The infighting among Formula One reached a new intensity here yesterday as the circus arrived to celebrate the opening of China's first grand prix circuit.
The sport's ringmaster, Bernie Ecclestone, F1's commercial rights holder, was busy upsetting Ferrari, Jordon and Minardi, while Flavio Briatore, the Renault team principal, joined in with a scathing attack on the media, condemning them for negative comments about the health of the sport
Having ripped into Ford last week when they announced their intention to close the Jaguar team at the end of 2004, Ecclestone levelled the score with Ferrari following a personal attack on him by the team's president, Luca di Montezemolo, at Monza a fortnight ago, and also charged the Jordan-Ford and Minardi teams with flogging dead horses at the back of the grid.
So much for the Brave New World in Shanghai. Having bought into the sport at an estimated cost of $240m (£134m), the Chinese have been left wondering just where it is really going. They are not alone. The internal squabbling has thus far prevented any kind of cohesive decision-making on the regulations for 2005. And with Jaguar, Jordan and Minardi all in financial straits, there are genuine prospects of only seven teams running next season.
"They [Ferrari] have a policy to win the world championship," Ecclestone said. "They don't want to take any risks, but what's a little bit bad is their selfishness over not wanting to compromise over the regulations to make the racing a little more challenging.
"The one-by-one qualifying, for example, has been a complete
disaster, and Ferrari haven't done anything to help as they won't agree to change anything. They are terribly selfish like that."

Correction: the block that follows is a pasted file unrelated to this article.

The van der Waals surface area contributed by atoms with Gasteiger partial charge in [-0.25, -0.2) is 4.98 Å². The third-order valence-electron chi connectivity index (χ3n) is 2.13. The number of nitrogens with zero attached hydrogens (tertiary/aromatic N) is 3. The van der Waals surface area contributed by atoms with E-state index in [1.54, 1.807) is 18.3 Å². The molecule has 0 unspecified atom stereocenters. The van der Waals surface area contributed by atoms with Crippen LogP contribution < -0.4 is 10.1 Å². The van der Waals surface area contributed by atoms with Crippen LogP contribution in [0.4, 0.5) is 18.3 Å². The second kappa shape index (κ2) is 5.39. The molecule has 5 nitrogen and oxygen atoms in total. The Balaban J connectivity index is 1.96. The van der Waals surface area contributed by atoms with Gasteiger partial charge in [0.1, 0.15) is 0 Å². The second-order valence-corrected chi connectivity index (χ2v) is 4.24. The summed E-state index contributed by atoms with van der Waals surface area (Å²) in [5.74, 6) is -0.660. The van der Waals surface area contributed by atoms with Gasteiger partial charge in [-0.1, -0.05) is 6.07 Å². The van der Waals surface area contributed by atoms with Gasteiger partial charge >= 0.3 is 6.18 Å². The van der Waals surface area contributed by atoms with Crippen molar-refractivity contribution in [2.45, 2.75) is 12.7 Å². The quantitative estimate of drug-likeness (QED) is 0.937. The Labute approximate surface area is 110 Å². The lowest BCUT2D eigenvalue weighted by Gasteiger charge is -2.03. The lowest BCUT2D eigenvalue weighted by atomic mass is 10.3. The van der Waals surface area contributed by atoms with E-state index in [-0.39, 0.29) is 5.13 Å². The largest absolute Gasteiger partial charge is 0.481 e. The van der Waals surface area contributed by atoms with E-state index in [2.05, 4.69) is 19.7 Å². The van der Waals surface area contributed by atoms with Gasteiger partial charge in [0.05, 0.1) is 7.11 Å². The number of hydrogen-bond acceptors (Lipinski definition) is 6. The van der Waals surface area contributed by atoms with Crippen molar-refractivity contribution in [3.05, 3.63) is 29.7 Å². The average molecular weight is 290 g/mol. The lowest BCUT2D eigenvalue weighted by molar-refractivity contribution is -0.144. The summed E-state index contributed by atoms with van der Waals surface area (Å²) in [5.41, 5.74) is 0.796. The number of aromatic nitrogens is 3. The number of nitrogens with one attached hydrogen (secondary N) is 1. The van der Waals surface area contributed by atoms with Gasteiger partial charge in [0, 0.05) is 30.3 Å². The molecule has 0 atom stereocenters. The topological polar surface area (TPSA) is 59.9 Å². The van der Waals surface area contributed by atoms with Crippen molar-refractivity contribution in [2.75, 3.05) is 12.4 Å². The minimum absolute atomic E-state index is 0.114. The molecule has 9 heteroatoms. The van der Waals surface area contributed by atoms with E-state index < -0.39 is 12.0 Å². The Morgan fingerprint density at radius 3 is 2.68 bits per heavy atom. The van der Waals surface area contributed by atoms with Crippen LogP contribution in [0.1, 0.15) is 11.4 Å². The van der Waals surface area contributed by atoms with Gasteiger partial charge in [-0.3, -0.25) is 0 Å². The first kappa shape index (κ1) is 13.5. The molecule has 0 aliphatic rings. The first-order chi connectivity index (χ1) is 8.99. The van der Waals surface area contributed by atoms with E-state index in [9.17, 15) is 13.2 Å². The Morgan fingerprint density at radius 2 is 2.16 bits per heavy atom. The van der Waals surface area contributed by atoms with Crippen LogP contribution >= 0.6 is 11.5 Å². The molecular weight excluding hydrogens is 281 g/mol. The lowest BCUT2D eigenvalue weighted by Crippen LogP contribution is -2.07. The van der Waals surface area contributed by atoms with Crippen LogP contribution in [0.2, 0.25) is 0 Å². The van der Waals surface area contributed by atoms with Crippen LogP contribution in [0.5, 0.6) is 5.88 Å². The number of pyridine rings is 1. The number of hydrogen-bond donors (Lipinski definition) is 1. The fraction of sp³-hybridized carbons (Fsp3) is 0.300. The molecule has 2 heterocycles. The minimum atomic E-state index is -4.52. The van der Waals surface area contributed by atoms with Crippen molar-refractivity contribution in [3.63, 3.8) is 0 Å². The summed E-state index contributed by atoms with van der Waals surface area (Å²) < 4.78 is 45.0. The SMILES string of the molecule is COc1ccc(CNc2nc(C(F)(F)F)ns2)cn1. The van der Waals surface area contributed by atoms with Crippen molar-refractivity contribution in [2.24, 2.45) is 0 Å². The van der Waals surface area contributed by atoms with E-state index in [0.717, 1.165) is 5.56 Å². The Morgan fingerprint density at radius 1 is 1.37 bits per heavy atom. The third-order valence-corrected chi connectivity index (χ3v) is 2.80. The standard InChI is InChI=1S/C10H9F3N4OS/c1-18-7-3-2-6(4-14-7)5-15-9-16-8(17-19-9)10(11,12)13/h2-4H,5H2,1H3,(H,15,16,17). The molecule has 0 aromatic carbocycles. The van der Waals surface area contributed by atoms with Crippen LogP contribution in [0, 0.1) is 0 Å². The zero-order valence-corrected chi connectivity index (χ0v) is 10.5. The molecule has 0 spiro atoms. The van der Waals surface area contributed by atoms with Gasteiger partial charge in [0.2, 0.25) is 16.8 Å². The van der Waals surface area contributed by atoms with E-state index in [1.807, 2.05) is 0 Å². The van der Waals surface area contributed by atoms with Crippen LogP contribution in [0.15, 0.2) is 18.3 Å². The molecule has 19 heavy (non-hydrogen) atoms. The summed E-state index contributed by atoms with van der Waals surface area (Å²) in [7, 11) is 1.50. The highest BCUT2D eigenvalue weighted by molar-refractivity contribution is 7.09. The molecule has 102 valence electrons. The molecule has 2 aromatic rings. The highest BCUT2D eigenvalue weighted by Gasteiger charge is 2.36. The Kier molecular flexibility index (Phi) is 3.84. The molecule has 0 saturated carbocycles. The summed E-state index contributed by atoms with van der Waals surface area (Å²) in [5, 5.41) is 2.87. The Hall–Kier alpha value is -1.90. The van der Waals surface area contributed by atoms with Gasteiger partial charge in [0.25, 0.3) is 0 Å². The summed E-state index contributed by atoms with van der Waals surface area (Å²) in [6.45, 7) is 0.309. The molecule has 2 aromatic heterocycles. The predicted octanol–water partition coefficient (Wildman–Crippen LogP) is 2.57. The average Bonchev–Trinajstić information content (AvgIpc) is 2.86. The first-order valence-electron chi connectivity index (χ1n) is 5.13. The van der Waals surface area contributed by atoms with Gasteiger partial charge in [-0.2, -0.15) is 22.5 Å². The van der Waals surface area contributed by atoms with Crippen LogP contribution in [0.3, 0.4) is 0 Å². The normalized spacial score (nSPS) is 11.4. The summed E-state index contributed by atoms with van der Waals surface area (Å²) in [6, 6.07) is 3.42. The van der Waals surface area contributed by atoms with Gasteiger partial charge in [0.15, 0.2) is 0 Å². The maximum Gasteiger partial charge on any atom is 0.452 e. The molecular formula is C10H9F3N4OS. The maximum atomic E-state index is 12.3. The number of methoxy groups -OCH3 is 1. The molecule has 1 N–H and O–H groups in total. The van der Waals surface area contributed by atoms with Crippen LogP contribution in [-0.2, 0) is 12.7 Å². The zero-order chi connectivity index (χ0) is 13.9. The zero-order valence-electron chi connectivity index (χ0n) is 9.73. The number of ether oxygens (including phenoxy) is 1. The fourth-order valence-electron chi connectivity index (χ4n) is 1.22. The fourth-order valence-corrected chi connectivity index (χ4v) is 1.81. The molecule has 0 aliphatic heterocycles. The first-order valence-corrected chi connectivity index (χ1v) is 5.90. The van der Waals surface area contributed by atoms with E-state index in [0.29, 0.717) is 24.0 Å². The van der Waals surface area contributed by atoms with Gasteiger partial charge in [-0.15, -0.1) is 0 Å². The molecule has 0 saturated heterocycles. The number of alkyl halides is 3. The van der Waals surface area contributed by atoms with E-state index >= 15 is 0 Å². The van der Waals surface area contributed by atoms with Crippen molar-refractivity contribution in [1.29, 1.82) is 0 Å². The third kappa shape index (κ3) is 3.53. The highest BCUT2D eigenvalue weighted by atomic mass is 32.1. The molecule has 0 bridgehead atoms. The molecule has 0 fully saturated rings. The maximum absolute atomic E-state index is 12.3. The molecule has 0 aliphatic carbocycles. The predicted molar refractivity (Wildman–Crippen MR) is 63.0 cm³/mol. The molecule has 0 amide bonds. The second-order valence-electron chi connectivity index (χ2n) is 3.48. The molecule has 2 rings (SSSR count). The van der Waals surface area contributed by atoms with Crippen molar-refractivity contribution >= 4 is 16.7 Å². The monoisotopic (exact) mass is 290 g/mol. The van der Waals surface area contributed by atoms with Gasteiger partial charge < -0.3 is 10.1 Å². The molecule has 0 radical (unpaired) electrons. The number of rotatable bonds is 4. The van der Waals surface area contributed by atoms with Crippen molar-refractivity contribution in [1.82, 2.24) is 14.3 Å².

Alluding to the comments he made earlier this year to this newspaper regarding his belief that the late Ayrton Senna would have beaten Michael Schumacher had he lived, Ecclestone added: "Would Michael have won as many championships as he has done if Senna had not left us? I very much doubt it. Of course, Ayrton never had the luxuries Michael has had. Michael has never had anybody in his team who has been able, or been in a position, to challenge him, and he's certainly in the best team there is."
Ecclestone then fired a burst in the direction of Jordan and Minardi. "It doesn't look too healthy at the moment. I think in the end they are going to find it not easy to survive."
This provoked an incensed reaction from the Minardi team principal, Paul Stoddart, who retorted: "I think he has no right to say that. What happens to Jordan and Minardi is Jordan and Minardi's decision alone."
Eddie Jordan said: "I believe firmly that Formula One has to have a strong element of the private teams because manufacturers come and go as and when, and the private teams are the people who keep preserving that platform to enable manufacturers, who we all need in the championship, to enter."
"But the foundation of that championship has to be on the continual performance of private teams, so I will fight tooth and nail to be on that grid in Australia next year, but can I guarantee anything? I am not prepared to discuss that at the moment. But for sure I won't go down without a big fight."
Under the terms of the Concorde Agreement, Ecclestone is obliged to supply race organisers with a minimum of 14 cars, which means seven teams, but he has talked again of the major teams running three cars. This would not sit well with smaller teams such as Sauber-Petronas or Toyota, however, who would then find it even harder to score world championship points.
* A mellower Jacques Villeneuve has made up his differences with former team-mate Jenson Button, who he once claimed had not earned his respect. Villeneuve, who returns to Formula One here with Renault, said: "There's no vendetta with Jenson. There's no point thinking every driver is your enemy."Reuse content